Before I move on to the current episode of SAO, I just want to vent for a minute about how depressing and tiresome I found the entire online debate about the series after the second ep. People seemed to turn on the show savagely after a positive response to the premier, and some of the invective I saw against the anime was preposterous to the extreme. I didn’t think the second ep was as good as the first, but that in no way justified the hyperbole I was seeing. As far as I can tell, a big part of the negativity came from two groups: those who love the LNs and hate any changes, and those who hate SAO generally because it’s some kind of twisted male wish-fulfillment and literary self-gratification.
I have no horse in this race – I want the series to succeed because I think one little corner of the world is a better place with more good anime than bad ones, but I bring no preconceptions either way. If you’re one of those who dislike SAO, duly noted – but please stop repeating it every week and let us decide for ourselves. If you’re an SAO fan who hates the changes, get past it. It’s not just an LN or MMO anymore, it’s an anime – and anime are different from LNs and MMOs, changes are inevitable and not inherently bad. SAO will either suck, be great or (most likely) be somewhere in between – and I can decide for myself which one I think it is. In an effort to avoid all that noise I’ve completely avoided any discussions of this ep from blogs, forums or Twitterville – not easy with CR’s 5-hour “simulcast” delay now in place – so I go in having absolutely no idea how this ep was received.
With all that grand pontification out of the way, what did I think of the actual show this week? I liked it. Better than the second episode, for sure, and maybe just a half-step below the excellent premiere. For me the primary emotional selling point of SAO is that it’s real – all this counts, and it’s nice to be reminded of that as a viewer. No, it’s not a wholly original idea and no, this is not a story that seems to feature gloriously subtle writing. But played out on a big canvas with big emotions and big events, it’s working for me so far. I feel as if I’m getting a grasp of who Kirito is, and I feel as if the paranoia and desperation of the souls trapped in this sick experiment is coming across loud and clear.
Things could be said to be moving quickly, I suppose. We have Kirito as a 48th-level player, and some of the top guilds having already reached the 28th level of the dungeon. That’s not the case for the Moonlit Black Cats, the small guild who invite Kirito to join after he does them a good turn. I was a little surprised he accepted to be honest, but clearly, Kirito is lonely and craves the company of others as anyone would. I think it helps that this is an easygoing bunch – likely a pack of geeky kids who belong to the same “PC Research Club”. They’re non-judgmental and as importantly, they need Kirito.
Of foremost importance in this group for our purposes is Sachi, a noob who’s pretty helpless by any standard. She’s played by Hayami Saori, a young seiyuu who I’m growing to admire very much, and this is as perfect a job of casting as you’ll see. Hayami-san can play the vulnerable and gentle soul as well as anybody, and her role in the story is an important one (if short-lived). She serves to remind us that yes, many if not most of the players trapped in SAO or just ordinary people (and often kids) who more than anything are simply afraid to die. She provides a stern test of Kirito’s self-imposed isolation, and in-fact he lowers his defenses and becomes her protector and shoulder to cry on. And she gives SAO its first real dose of tragedy that hits close to the bone for the audience. The downfall of the Black Cats – most jarringly the suicide of distraught guild leader Keita – is conclusive proof that even people with names, faces and personalities can die here – and that they aren’t coming back.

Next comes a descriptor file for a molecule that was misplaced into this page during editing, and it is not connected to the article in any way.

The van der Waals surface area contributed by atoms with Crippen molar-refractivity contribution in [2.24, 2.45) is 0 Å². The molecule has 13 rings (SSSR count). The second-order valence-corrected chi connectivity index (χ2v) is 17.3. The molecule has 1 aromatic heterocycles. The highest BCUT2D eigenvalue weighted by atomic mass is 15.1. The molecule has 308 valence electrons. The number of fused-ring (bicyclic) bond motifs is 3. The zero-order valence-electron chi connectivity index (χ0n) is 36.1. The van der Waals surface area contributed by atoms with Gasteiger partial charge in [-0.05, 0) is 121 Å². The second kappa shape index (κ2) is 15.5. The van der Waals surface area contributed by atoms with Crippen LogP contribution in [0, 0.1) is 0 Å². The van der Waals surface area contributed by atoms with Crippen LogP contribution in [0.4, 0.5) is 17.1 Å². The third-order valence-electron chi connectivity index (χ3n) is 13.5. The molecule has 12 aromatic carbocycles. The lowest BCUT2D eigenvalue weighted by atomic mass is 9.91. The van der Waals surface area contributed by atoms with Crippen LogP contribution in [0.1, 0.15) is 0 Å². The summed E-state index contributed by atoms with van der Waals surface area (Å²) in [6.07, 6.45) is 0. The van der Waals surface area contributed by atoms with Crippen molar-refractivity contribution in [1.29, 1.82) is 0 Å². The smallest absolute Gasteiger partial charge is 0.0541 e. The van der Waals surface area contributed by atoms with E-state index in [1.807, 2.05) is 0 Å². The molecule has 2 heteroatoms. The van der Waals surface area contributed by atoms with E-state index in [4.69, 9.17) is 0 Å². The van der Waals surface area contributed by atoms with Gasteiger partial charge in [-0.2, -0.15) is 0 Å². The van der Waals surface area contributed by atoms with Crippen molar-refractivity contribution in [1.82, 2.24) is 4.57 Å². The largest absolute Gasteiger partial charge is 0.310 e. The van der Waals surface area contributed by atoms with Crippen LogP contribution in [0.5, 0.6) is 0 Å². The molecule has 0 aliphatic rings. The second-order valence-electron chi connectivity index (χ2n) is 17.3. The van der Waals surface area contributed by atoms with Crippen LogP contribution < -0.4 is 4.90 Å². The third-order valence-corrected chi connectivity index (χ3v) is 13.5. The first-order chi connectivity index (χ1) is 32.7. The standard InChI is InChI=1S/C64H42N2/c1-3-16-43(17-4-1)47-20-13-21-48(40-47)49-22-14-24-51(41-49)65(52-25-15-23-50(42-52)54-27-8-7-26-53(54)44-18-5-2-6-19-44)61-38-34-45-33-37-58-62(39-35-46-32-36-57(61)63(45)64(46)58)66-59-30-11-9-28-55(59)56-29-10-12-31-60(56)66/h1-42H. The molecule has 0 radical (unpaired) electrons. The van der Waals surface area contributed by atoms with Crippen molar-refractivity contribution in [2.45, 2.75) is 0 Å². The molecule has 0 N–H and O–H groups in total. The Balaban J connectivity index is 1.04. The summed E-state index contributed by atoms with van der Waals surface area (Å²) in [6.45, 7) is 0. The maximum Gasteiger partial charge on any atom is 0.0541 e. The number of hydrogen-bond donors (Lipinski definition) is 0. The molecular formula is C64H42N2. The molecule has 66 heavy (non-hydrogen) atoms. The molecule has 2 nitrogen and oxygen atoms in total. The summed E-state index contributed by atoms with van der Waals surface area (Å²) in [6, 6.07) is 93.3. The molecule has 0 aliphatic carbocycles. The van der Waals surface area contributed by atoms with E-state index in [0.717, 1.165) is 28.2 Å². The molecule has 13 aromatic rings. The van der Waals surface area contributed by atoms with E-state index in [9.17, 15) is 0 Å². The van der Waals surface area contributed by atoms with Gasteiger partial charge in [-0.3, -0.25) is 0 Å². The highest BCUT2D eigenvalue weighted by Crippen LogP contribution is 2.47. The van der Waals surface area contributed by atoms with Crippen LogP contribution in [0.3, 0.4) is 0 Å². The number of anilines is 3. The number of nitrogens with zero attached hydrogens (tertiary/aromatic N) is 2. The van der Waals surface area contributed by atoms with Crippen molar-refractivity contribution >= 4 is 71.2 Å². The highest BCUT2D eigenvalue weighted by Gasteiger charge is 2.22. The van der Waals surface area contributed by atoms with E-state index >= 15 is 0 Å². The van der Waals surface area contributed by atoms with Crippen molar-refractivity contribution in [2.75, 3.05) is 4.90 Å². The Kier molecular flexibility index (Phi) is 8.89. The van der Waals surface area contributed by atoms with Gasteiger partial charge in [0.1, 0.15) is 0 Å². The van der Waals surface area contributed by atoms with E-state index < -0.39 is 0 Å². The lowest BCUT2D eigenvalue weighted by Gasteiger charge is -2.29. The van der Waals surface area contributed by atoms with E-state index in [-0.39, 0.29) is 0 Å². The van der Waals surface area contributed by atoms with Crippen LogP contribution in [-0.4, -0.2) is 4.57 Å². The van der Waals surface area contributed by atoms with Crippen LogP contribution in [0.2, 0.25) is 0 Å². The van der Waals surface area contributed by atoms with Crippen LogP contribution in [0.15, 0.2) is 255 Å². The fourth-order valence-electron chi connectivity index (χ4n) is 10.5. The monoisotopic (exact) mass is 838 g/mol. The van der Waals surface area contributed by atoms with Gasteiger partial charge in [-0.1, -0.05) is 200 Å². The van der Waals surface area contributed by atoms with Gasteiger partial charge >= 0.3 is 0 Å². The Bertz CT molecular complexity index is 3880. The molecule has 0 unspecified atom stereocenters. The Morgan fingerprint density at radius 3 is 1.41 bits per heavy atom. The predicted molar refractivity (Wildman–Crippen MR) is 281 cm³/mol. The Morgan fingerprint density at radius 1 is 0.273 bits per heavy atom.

Of course Kirito is going to blame himself for what happened to the guild, who set their sights a little too ambitiously after a little run of success. He’s guilty of no more than not trying hard enough to dissuade them, but of course he won’t see it that way. I thought Sachi’s “Gift Box” was a nice touch, if a bit sappy – whether hearing that message, including her last words, made Kirito feel better or worse is hard to say. One thing that’s not hard to say is that the man who dreamed this all up, Kayaba Akihiko, is one sick bastard – I’ve already come to loathe him as I have few anime villains lately, and he’s barely appeared on-screen. The “Nicholas the Renegade” stunt especially irked me for some reason – this grotesque parody of Santa Claus as an avatar for a sicko toying with 10,000 young lives for his own amusement seems like the height of arrogance and sadism, even if the “resurrection” artifact was real.
There are those who’ve managed to connect with Kirito besides the Black Cats, of course – Klein (to whom he gives the artifact, only useful within 10 seconds of death) and Asuna – but for now he’s definitely in the “once burned, twice shy” camp when it comes to human contact. Even new viewers know how this will go to some extent – obviously Kirito will end up teaming with Asuna at the bare minimum – but it still has the makings of an interesting character journey. I hope we see more of Klein, too, not just because of Hirata-san but because I appreciate his emotional openness, and my sense it that it’s much needed in this show – and the underappreciated role of mentor would be well represented by Klein. I think he and Kirito would have much to teach each other about their own areas of expertise